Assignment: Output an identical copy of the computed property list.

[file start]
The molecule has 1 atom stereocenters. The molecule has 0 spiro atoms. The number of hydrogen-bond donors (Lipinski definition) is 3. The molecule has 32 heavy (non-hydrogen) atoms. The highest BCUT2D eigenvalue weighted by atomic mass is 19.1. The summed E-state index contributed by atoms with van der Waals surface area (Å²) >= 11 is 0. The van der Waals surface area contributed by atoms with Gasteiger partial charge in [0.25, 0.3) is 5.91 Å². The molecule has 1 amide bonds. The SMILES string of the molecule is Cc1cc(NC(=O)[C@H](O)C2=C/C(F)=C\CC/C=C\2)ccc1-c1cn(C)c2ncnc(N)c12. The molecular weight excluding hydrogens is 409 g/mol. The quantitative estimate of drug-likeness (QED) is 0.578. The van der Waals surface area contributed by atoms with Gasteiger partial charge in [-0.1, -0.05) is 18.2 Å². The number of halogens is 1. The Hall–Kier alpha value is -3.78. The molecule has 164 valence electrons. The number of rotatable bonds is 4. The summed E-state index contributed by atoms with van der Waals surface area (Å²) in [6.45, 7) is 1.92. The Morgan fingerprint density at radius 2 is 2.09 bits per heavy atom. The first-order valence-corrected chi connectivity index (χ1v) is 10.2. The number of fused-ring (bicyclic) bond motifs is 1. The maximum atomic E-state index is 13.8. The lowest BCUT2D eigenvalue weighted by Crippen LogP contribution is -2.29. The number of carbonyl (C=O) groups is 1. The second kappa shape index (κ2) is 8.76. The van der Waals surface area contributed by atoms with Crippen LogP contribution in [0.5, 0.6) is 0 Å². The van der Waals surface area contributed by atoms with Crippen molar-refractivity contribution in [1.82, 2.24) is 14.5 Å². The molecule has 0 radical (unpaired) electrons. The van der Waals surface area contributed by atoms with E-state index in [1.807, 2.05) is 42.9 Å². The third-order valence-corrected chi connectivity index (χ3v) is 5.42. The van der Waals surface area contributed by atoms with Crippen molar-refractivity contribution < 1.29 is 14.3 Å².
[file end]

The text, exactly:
The molecule has 1 atom stereocenters. The molecule has 0 spiro atoms. The number of hydrogen-bond donors (Lipinski definition) is 3. The molecule has 32 heavy (non-hydrogen) atoms. The highest BCUT2D eigenvalue weighted by atomic mass is 19.1. The summed E-state index contributed by atoms with van der Waals surface area (Å²) >= 11 is 0. The van der Waals surface area contributed by atoms with Gasteiger partial charge in [0.25, 0.3) is 5.91 Å². The molecule has 1 amide bonds. The SMILES string of the molecule is Cc1cc(NC(=O)[C@H](O)C2=C/C(F)=C\CC/C=C\2)ccc1-c1cn(C)c2ncnc(N)c12. The molecular weight excluding hydrogens is 409 g/mol. The quantitative estimate of drug-likeness (QED) is 0.578. The van der Waals surface area contributed by atoms with Gasteiger partial charge in [-0.1, -0.05) is 18.2 Å². The number of halogens is 1. The Hall–Kier alpha value is -3.78. The molecule has 164 valence electrons. The number of rotatable bonds is 4. The summed E-state index contributed by atoms with van der Waals surface area (Å²) in [6.45, 7) is 1.92. The Morgan fingerprint density at radius 2 is 2.09 bits per heavy atom. The first-order valence-corrected chi connectivity index (χ1v) is 10.2. The number of fused-ring (bicyclic) bond motifs is 1. The maximum atomic E-state index is 13.8. The lowest BCUT2D eigenvalue weighted by Crippen LogP contribution is -2.29. The number of carbonyl (C=O) groups is 1. The second kappa shape index (κ2) is 8.76. The van der Waals surface area contributed by atoms with Crippen LogP contribution in [0.5, 0.6) is 0 Å². The van der Waals surface area contributed by atoms with Crippen molar-refractivity contribution in [1.82, 2.24) is 14.5 Å². The molecule has 0 radical (unpaired) electrons. The van der Waals surface area contributed by atoms with E-state index in [1.807, 2.05) is 42.9 Å². The third-order valence-corrected chi connectivity index (χ3v) is 5.42. The van der Waals surface area contributed by atoms with Crippen molar-refractivity contribution < 1.29 is 14.3 Å².